Trumpet player connects with Cuban musical styles

Sarah tancredi

Nick Marquez has returned from a trip to Cuba where he played the trumpet with the world-famous Afro-Cuban All Stars, and discovered a new appreciation for Cuban culture.

Marquez, a 22 year-old City College music major, went to Cuba to assist his older sister Jessie in recording her first solo album. Jessie sings and plays guitar in the nine-piece ensemble “Son Mala,” based in their hometown of Eugene, Ore.

“Cuba is only 95 miles away from the United States, but it seems like it could be worlds away,” Marquez said. “Most of us have misconceptions of what’s going on.”

Marquez’ father lived in Cuba for 15 years, and left after the 1959 revolution. Jessie managed to keep close connections with friends and musicians in Cuba.

She contacted the famous Afro-Cuban All Stars to assist her in the recording of her first solo project. The All Stars are a multi-generational big band, combining a variety of contrasting musical styles within a Cuban musical context. Band members agreed to participate in the project and began recording the first week in January.

Marquez assisted in the studio at least five hours a day, lending his six-year trumpet playing experience to many of the tracks.

Marquez jumped at the opportunity to perform with the Afro-Cuban All Stars, free-style rapping with them on stage at one of their shows. Local children would often ask him to freestyle rap for them. Hip-hop is an important part of the Cuban musical culture.

His younger brother Alex, a film student at USC, joined in on the family production. He documented the three-week recording sessions on film.

Before leaving the United States, the brothers had to receive a Humanitarian Aide license, one of the few legal travel options for United States citizens. The U.S. government’s embargo restricts travel opportunities to the island.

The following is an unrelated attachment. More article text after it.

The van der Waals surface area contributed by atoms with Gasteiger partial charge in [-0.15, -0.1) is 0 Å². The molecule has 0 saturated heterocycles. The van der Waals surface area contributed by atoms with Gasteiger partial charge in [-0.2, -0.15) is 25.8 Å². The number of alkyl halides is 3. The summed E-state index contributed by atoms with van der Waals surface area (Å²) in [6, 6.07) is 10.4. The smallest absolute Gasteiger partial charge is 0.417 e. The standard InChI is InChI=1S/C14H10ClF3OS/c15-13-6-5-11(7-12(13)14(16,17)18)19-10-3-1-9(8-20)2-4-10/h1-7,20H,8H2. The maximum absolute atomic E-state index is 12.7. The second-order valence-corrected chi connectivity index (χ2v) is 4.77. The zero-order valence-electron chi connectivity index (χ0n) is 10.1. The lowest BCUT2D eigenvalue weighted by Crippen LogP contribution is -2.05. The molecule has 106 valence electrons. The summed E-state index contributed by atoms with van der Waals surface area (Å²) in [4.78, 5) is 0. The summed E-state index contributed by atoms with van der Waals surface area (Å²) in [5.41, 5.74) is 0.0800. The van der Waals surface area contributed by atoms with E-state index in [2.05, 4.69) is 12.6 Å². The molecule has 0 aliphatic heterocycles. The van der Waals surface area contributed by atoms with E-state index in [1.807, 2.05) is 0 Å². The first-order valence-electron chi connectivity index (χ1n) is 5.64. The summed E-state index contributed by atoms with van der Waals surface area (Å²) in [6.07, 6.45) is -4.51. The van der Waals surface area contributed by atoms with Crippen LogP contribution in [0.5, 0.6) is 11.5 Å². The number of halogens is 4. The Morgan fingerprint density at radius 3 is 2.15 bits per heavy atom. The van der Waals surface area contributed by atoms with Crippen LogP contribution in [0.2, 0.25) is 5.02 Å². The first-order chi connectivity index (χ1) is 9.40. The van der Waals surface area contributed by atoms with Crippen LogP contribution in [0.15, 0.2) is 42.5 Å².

Marquez observed poverty in Cuba, one of the world’s few remaining communist countries, but insists on defending the positive aspects of the country.

“It’s not a place to be afraid of,” he said.

“I learned the history of the Afro-Cuban music, and the religion of Santeria,” Marquez said. “I learned the importance of family.”

Marquez said he grew up a lot.

“I realized how easy it is for me, especially being extremely liberal, how much we take for granted in the United States.”

Marquez said people in Cuba experience simple lives with out the commercialism that dominates America. He said it was a real culture shock returning to the U.S., after three weeks in a country where citizens do not have hot water for a shower.

“The simplicity of the way in which I live my life there is very important to me,” he said. “It was an eye-opening experience.”

If the opportunity arose, Marquez would love to share his Cuban experience with City College students in a presentation.

“I would love to answer questions of people’s perceptions of Cuba before seeing it,” Marquez said, “and tell students we take our freedom for granted, and how much we have on a daily basis.”

Marquez is finishing his final semester in the applied music program, and planning on transferring. Future aspirations include broadcast journalism, audio production, or being involved in music by blending rap, funk, and salsa.

“It is about combining your soul with what you’ve learned, technique-wise,” he said of his musical passion. “It’s about tapping into your soul.”